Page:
Thankyou for reading! I hope the wasp method works – this is my first time of trying it so it is a bit experimental but hopefully it gets rid of enough of them that the trees are OK. Regarding rats, unfortunately the short answer to your question is no. We too have rats at the moment. We can’t bait because we have a two year old who would no doubt find it. We tried traps but thus far they haven’t taken the bait so to speak. Fortunately at the moment they must have a few food sources as aside from digging in the compost bin they don’t seem to be taking much but we have lost things in the past. It is frustrating. You could try chilli spray to see if that keeps them off.

  5. Steve Cope says:

    G’day Liz,
    Just discovered your blog and whilst you call yourself “Suburban Tomato” there is definitely a lot more for keen backyard gardeners to read here. If you don’t mind I have added your blog as a link on my own with a little story attached to encourage more visits here. I hope my words have given you justice. Will comment here from time to time.

    Regards, Steve

    • Liz says:

      Hi Steve and welcome. Thanks for the feedback and I really appreciate the write up on your blog – I hope you get the feeling back in your mouth soon – he he he. I would love any comments you choose to make. I have started reading your site and I’m really enjoying it.

  6. paul says:

    Where do I buy 1kg of broadbean seed in Melbourne? I want to plant a green crop + flower and though this may be a good look?

    Paul

    • Liz says:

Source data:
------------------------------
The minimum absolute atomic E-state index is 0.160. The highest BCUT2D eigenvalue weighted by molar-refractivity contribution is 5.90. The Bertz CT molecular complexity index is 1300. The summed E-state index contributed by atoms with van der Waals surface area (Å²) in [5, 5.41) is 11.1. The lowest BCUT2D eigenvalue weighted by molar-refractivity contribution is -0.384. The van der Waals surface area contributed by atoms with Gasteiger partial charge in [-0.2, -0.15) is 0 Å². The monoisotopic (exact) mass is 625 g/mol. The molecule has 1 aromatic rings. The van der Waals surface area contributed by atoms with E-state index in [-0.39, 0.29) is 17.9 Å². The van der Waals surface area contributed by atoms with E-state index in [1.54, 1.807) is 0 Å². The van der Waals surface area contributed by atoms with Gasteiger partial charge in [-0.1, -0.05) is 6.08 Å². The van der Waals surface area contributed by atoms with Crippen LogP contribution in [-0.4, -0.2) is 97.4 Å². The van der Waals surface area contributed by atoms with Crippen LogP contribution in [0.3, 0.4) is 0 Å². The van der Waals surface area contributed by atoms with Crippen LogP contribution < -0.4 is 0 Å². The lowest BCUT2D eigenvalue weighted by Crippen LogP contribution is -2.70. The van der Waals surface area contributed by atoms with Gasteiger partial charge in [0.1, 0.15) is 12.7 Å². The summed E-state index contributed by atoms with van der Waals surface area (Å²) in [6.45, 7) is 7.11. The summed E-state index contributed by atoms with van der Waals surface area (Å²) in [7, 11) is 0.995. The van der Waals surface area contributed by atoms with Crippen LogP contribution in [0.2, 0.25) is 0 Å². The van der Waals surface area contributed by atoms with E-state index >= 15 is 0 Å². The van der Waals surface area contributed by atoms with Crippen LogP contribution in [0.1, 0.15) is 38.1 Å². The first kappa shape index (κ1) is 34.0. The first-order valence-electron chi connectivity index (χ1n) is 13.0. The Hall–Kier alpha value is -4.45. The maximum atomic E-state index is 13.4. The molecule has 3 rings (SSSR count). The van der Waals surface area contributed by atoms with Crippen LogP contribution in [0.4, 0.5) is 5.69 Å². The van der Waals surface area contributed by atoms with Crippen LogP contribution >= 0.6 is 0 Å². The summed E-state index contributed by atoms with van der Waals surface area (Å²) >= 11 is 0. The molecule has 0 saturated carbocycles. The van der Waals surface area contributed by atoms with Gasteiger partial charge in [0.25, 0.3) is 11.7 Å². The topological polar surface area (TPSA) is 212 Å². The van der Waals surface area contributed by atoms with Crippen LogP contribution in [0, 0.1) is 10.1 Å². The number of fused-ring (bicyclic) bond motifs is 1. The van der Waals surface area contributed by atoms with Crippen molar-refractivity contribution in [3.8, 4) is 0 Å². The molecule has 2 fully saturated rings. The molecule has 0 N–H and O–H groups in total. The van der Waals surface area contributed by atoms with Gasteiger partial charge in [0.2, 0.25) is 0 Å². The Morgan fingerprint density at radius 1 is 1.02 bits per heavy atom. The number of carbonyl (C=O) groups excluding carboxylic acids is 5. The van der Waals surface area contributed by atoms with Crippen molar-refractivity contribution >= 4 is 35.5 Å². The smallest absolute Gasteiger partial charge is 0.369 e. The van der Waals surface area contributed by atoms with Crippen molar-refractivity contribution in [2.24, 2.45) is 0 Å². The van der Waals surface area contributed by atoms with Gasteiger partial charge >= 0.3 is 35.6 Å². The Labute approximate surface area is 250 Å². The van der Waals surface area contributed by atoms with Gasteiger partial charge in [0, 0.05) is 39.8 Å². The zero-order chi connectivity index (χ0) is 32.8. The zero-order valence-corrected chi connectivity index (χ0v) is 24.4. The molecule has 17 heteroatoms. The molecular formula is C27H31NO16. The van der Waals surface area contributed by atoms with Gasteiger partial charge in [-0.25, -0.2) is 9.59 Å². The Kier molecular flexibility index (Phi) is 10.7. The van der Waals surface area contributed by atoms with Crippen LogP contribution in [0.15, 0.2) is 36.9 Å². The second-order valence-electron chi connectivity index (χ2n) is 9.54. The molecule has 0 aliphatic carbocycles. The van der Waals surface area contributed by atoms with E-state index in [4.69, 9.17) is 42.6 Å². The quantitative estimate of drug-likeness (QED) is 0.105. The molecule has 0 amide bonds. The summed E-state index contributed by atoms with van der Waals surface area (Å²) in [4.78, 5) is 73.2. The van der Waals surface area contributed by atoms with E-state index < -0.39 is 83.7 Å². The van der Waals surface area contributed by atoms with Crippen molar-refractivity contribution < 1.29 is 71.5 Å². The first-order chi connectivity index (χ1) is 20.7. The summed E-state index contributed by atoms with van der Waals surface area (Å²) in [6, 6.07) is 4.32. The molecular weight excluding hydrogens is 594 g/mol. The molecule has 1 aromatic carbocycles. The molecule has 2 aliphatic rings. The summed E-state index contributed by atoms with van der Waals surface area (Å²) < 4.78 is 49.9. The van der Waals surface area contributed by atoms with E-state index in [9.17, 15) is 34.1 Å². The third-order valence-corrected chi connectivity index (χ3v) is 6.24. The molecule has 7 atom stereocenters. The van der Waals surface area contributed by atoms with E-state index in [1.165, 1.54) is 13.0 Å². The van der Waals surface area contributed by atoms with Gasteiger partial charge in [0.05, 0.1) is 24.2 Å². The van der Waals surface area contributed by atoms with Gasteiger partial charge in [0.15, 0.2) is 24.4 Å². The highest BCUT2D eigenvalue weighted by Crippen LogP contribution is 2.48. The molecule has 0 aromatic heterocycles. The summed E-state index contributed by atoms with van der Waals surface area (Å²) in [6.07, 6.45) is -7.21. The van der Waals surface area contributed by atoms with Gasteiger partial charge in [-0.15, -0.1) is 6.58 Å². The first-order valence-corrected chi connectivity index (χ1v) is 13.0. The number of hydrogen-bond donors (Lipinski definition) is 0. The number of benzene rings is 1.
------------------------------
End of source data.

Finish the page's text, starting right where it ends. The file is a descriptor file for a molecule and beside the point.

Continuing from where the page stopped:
Hi Paul,

      New Gippsland Seeds, who I’ve used reliably in the past, sells them: https://newgipps.com.au/subcategory.asp?id=60. They sell them in 500g lots so that could be worth a go. Eden seeds also have them (and a lot cheaper than New Gippsland). http://www.edenseeds.com.au/content/default.asp. I haven’t used Eden seeds before but I have had them recommended to me as being a good supplier. If you are using them as a green manure crop you want to cut them off at ground level as they flower. You want the roots (with its attached nitrogen) to stay in the ground and you don’t really want them to form pods (although a few to eat is always nice) as pod formation will use up all that lovely nitrogen that you want to keep in the soil.

  7. Sue says:

    Hi Liz. Great blog – enjoyed browsing. I’m keen to know where you got your horseradish as I’ve been looking in melbourne and can’t find a supplier. Anyway thanks for a good site. Sue

    • Liz says:

      Thanks Sue, I bought mine at CERES in Brunswick. If you haven’t been its usually worth a look – they have a good range of edibles. It does vary a bit according to the time of the year so I’m not sure whether it would always be available or not. Calling ahead never hurts.

  8. Emmy says: